Parrots scream for a lot of good reasons — a fact of life that people who keep parrots must accept. Excessive and manipulative screaming or screaming for self-stimulation, however, can be a serious problem. But the following are acceptable reasons for parrot screams:
Parrots normally greet the sunrise. As a group of parrots awaken, they call to each other. They then fly from the roosting area to a feeding area where they noisily forage for food. This is why parrots rarely sleep beyond the time that their caregivers become active in the morning.
I’m Happy To Be Alive!
Happy, playful screaming may be somewhat unpleasant to the ears, but screaming for the pure joy of being alive should not be squelched.
Cockatoos are famous for their "happy to be alive” screaming, and I find that when people actually encourage that playful exuberance on a regular basis, it cuts down on the irritating kind of screaming.
Hey, I’m Hungry Too!
Parrots are social eaters. Never eat in front of parrots without giving them some tidbits so they can share the meal with their human flock. Plan ahead so they get something healthy to eat while you eat.
After foraging for the day, a parrot family or group gathers together. These vocalizations in the late afternoon create another cacophony when the birds call back and forth on their way to the roosting area.
Contact Calls, Greetings And Farewells
The vast majority of companion parrots are social animals that rarely stray far from the other members of their family or flock. They stay in touch with contact calls, especially if they are out of visual range. It is perfectly normal for a parrot to call to its human flock as they depart or return from the bird’s territory.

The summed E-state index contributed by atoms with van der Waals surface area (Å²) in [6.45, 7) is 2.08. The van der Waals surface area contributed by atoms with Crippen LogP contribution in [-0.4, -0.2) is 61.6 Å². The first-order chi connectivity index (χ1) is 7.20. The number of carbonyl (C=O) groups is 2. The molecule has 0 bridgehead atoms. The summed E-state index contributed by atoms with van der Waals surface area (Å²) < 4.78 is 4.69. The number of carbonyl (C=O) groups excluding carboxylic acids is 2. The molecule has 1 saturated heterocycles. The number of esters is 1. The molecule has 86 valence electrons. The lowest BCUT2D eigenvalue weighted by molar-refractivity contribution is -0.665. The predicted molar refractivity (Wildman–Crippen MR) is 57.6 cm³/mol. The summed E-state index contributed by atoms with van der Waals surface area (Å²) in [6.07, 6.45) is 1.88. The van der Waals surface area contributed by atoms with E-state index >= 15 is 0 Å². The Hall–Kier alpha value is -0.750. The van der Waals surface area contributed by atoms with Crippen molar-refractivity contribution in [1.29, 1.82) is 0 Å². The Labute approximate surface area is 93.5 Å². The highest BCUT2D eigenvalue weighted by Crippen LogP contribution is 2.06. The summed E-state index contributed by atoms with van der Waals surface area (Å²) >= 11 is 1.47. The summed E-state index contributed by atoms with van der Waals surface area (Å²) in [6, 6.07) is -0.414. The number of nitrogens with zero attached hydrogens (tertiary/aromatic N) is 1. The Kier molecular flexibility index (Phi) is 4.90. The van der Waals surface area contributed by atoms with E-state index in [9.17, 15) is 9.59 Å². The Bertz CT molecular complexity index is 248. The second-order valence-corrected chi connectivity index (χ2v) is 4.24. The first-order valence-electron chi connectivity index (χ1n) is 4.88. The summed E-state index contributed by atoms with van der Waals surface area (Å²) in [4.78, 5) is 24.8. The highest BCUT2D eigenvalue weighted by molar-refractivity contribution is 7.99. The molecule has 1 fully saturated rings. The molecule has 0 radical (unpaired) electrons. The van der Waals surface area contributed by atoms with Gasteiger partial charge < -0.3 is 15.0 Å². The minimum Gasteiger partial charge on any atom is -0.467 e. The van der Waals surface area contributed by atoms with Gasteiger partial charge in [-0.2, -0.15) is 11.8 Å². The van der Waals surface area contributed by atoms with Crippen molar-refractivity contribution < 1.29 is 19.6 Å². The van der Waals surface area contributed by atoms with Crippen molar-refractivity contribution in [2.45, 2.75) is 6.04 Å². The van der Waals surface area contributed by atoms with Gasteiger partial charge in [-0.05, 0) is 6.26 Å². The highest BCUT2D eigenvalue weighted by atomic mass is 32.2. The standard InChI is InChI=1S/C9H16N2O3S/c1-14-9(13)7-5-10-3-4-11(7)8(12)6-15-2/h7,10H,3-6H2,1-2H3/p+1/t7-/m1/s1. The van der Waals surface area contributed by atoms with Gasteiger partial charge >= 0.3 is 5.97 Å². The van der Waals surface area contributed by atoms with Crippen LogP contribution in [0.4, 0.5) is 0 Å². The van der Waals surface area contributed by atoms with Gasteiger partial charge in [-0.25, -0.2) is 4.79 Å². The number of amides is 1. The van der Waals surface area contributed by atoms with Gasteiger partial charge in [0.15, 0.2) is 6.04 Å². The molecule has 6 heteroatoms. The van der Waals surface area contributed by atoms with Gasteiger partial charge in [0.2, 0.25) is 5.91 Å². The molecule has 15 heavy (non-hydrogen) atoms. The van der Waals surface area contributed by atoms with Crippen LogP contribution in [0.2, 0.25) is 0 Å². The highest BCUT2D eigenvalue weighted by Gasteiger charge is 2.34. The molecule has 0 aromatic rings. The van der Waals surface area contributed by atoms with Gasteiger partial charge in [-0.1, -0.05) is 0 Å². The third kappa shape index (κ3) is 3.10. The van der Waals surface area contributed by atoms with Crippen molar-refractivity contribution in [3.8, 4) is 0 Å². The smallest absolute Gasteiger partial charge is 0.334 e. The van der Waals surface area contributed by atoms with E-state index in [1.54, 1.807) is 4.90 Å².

Get into the habit of saying something like, "I’ll be right back,” as you leave the room; this prevents screaming from what could be called separation anxiety. Most parrots become very excited when their caregivers return from being gone. In this situation, pay attention to a screaming bird. If people consistently greet a parrot when they come into the house (even if the bird is screaming), the bird has no reason to continue screaming beyond the greeting.
This is a rather loose category that can fit a number of situations. One day when I was in a particularly cranky mood, my black-headed caique kept screaming. His screams went on for most of the afternoon, and then this very dim light bulb went on in my brain. Duh, I had forgotten to put his water bowl back in his cage after cleaning the cages and feeding the birds.
Alarm Calls — Warning Communication
If a usually calm parrot starts screaming in an intense, agitated manner, this is most likely an alarm call. The bird may also exhibit a stressed body posture. It may freeze and stand stiff and straight, or it may go into a pre-flight posture with its wings quivering. Something has threatened the parrot’s security, and the caregivers need to figure out what is happening and resolve the situation.
Health Concerns, Illness, Injury
Increased agitation and screaming can be an indication of injury and/or illness in a companion parrot. As with any other significant change in a parrot’s behavior, talk with your avian veterinarian at the onset of excessive screaming behavior, especially if there are any other indications of compromised health.
When your parrot is screaming to get your attention, don’t give her a drama reward by screaming back.
Want to learn more about bird screaming?
Pet Bird Noise 101